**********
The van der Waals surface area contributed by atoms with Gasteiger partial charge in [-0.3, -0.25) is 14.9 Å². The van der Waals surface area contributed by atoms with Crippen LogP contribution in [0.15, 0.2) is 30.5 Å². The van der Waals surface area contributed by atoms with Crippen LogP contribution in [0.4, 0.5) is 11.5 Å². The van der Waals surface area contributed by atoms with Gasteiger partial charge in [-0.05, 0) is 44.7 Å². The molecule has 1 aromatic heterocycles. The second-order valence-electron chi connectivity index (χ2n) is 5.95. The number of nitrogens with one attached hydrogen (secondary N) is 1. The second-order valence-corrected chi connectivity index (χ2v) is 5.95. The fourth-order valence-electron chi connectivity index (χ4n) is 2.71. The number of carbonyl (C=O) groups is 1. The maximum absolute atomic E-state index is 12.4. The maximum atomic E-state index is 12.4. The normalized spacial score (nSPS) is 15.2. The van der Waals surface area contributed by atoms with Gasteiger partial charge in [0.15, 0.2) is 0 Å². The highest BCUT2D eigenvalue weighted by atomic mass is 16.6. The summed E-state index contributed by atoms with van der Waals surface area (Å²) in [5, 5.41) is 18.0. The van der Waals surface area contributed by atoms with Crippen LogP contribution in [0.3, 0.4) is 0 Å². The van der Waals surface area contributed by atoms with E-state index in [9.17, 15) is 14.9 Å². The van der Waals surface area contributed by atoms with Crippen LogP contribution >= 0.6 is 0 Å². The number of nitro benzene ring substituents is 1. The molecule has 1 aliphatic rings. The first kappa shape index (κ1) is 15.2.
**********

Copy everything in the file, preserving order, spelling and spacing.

The van der Waals surface area contributed by atoms with Gasteiger partial charge in [-0.3, -0.25) is 14.9 Å². The van der Waals surface area contributed by atoms with Crippen LogP contribution in [0.15, 0.2) is 30.5 Å². The van der Waals surface area contributed by atoms with Crippen LogP contribution in [0.4, 0.5) is 11.5 Å². The van der Waals surface area contributed by atoms with Gasteiger partial charge in [-0.05, 0) is 44.7 Å². The molecule has 1 aromatic heterocycles. The second-order valence-electron chi connectivity index (χ2n) is 5.95. The number of nitrogens with one attached hydrogen (secondary N) is 1. The second-order valence-corrected chi connectivity index (χ2v) is 5.95. The fourth-order valence-electron chi connectivity index (χ4n) is 2.71. The number of carbonyl (C=O) groups is 1. The maximum absolute atomic E-state index is 12.4. The maximum atomic E-state index is 12.4. The normalized spacial score (nSPS) is 15.2. The van der Waals surface area contributed by atoms with Gasteiger partial charge in [0.15, 0.2) is 0 Å². The highest BCUT2D eigenvalue weighted by atomic mass is 16.6. The summed E-state index contributed by atoms with van der Waals surface area (Å²) in [5, 5.41) is 18.0. The van der Waals surface area contributed by atoms with Crippen LogP contribution in [0.3, 0.4) is 0 Å². The van der Waals surface area contributed by atoms with E-state index in [9.17, 15) is 14.9 Å². The van der Waals surface area contributed by atoms with Crippen LogP contribution >= 0.6 is 0 Å². The number of nitro benzene ring substituents is 1. The molecule has 1 aliphatic rings. The first kappa shape index (κ1) is 15.2.